What I did with a project of mine is I made a lod with large sections of land where the low poly versions of the land were one piece and when the player got to that part of the land it would switch to a piece that had all the cars and props as separate pieces, so there is a balance. You can download it here:

Just imagine those cars are the trees and you should get what I’m saying. It runs extremely well in the BGE

There are other reasons why you might want the trees to be separate when the player is close. For instance, if you wanted to shoot the leaves on the tree and have sprites coming out looking like leaves were exploding, you could only do that if the leaves mesh are separate from the trunk, otherwise when you shot the trunk you would get the same effect of leaves coming out. This is because blender has to know which object is different and the only way you can do that is to separate the mesh. give the tree bark one property and the leaves another and when the player is far enough away join them in one low poly object that doesn’t get effected by the player.

That’s hella good point right there.

@SolarLune: Yeah I should have explained that in the post, thanks for the corrections – was feeling a bit lazy :stuck_out_tongue:

+1 to being able to make assets in low poly style. Really though you should aim to evolve an artistic pipeline, where you feed ideas in one end and a finished art asset comes out the other in the shortest time possible. Some things can improve the speed of such a pipeline such as procedurally generated textures, baked textures, reusing armatures for multiple models, using found images for textures (only viable if it takes less time to find an image than to make one) or using scripts to automate part of the process like rigging or whatever.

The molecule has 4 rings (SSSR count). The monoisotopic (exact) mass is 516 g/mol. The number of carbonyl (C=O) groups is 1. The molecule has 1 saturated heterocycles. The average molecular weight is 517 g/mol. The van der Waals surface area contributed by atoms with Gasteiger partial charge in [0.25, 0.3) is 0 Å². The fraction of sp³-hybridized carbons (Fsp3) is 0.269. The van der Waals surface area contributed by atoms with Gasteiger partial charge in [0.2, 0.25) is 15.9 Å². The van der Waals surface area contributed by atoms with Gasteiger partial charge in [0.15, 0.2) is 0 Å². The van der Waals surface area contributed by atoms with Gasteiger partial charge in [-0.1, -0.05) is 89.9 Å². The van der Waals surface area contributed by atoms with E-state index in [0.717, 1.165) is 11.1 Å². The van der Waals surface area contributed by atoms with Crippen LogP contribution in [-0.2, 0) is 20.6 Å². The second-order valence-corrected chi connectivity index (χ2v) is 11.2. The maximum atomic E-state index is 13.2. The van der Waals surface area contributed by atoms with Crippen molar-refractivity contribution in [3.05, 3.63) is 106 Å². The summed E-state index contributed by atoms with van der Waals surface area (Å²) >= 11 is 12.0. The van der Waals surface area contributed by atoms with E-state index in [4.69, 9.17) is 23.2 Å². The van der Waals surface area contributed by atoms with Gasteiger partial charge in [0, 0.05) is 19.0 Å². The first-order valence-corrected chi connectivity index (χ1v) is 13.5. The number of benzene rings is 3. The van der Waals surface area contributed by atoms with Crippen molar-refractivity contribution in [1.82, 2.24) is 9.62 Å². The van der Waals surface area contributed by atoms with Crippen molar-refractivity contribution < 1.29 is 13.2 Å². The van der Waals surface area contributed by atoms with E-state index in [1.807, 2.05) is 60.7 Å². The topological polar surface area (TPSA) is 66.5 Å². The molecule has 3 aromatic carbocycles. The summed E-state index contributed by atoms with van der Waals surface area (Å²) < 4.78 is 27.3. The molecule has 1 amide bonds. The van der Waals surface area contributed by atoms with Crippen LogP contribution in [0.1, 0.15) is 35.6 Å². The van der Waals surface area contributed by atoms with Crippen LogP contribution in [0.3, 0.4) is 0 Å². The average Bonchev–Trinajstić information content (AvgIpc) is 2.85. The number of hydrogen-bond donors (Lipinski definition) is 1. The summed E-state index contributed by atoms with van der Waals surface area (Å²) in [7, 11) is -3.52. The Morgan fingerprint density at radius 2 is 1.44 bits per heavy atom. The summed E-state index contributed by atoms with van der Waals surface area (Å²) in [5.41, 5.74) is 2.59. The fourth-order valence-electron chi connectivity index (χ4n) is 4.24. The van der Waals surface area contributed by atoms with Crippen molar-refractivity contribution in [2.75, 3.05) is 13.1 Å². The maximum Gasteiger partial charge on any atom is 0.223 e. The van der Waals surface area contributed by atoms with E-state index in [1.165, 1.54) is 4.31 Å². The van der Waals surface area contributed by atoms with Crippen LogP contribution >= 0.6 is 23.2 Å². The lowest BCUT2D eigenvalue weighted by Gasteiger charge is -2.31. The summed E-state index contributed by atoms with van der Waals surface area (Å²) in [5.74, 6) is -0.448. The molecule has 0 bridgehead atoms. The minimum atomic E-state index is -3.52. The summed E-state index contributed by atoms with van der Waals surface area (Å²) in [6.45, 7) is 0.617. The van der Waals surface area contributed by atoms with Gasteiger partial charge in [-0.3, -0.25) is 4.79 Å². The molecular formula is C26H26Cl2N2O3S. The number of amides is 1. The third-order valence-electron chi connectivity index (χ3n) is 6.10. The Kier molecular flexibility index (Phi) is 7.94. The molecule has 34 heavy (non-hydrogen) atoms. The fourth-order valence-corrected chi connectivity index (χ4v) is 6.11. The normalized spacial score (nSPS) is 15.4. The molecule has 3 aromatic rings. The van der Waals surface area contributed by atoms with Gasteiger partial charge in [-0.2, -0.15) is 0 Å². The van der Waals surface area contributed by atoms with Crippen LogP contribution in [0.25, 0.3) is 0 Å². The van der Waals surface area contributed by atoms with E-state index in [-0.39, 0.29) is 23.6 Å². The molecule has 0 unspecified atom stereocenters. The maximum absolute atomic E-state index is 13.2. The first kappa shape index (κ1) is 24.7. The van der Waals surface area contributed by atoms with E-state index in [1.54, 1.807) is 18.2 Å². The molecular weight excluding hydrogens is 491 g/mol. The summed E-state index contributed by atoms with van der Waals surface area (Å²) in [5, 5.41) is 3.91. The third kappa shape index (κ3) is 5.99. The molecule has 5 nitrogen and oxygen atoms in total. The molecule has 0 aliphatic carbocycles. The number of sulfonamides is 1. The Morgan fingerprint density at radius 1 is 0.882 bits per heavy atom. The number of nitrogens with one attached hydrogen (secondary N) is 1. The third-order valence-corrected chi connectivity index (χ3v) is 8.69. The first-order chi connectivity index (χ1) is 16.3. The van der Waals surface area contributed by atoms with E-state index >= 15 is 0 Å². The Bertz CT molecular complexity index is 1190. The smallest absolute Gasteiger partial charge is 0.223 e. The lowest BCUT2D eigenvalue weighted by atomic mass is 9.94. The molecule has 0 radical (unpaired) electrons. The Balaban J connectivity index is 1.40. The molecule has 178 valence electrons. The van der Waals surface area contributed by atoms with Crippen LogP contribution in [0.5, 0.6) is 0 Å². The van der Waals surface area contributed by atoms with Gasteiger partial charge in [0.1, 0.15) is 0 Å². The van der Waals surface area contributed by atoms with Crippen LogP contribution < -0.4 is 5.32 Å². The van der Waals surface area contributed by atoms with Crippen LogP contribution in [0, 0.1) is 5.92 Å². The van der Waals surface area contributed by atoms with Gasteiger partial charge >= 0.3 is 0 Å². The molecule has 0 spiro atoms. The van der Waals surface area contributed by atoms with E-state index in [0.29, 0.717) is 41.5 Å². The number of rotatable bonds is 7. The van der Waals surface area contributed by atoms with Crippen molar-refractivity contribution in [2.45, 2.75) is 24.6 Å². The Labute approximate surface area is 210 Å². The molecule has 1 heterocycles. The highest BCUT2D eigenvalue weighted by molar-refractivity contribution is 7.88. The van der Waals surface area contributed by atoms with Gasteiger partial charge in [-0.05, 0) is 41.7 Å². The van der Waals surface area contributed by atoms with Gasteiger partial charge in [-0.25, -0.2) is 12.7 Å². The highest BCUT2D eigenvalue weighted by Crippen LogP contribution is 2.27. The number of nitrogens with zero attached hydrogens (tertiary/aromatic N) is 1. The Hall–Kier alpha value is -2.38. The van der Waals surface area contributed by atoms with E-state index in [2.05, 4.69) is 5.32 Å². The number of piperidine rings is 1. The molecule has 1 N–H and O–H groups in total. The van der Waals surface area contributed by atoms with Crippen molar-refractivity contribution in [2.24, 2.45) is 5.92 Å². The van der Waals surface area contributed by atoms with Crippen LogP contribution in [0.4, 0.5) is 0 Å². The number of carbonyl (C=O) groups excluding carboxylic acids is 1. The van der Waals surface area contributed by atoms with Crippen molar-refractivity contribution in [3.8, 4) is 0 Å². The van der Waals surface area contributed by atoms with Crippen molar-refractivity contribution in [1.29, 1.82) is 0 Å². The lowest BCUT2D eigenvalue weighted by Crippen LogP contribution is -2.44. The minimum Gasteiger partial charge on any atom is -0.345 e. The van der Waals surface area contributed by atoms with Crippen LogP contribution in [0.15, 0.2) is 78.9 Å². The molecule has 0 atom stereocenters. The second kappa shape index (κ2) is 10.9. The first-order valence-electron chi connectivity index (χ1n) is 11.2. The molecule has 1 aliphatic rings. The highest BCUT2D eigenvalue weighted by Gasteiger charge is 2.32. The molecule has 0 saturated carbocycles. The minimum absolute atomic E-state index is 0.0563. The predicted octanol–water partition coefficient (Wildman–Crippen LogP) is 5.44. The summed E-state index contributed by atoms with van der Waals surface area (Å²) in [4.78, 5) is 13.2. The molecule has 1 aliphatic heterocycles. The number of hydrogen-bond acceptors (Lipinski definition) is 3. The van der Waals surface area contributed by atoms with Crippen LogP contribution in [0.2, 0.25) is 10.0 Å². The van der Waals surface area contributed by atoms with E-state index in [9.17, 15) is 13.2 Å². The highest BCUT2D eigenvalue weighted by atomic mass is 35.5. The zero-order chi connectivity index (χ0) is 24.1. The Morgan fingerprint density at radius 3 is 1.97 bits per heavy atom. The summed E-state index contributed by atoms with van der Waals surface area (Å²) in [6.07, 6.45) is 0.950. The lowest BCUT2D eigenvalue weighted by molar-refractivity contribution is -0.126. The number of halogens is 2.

Such a pipeline might work faster with low poly assets, or it might not. It depends on your own artistic workflow. I know some people who do medium-high poly stuff baked from high res sculpts in the same amount of time it takes me to model and texture a low poly model, but they have a special talent. :slight_smile: Find what works best for you (it might be a good idea to invest some time in learning about sculpting and baking as this seems to be the future (or even the present state) of game asset production. Even hand painted low poly assets are often painted in 3d using material painting tools rather than directly on to the UV sheet these days.

One thing that will really be helped by having low poly models is if they are rigged. Deforming a low poly mesh is quicker than a high poly one. So your animated characters would be the best recipients of a low poly makeover. Static features such as terrain or background are less important to reduce in complexity (though the speed of your game will still benefit).

I’ve run Blends with more than 12,000 low poly objects in them at 60 frames per second because they were not rigged and were simple no-collision objects. If you have just 10 rigged characters on screen at once you’ll see a big slow down (though this has improved with the threaded animations introduced recently).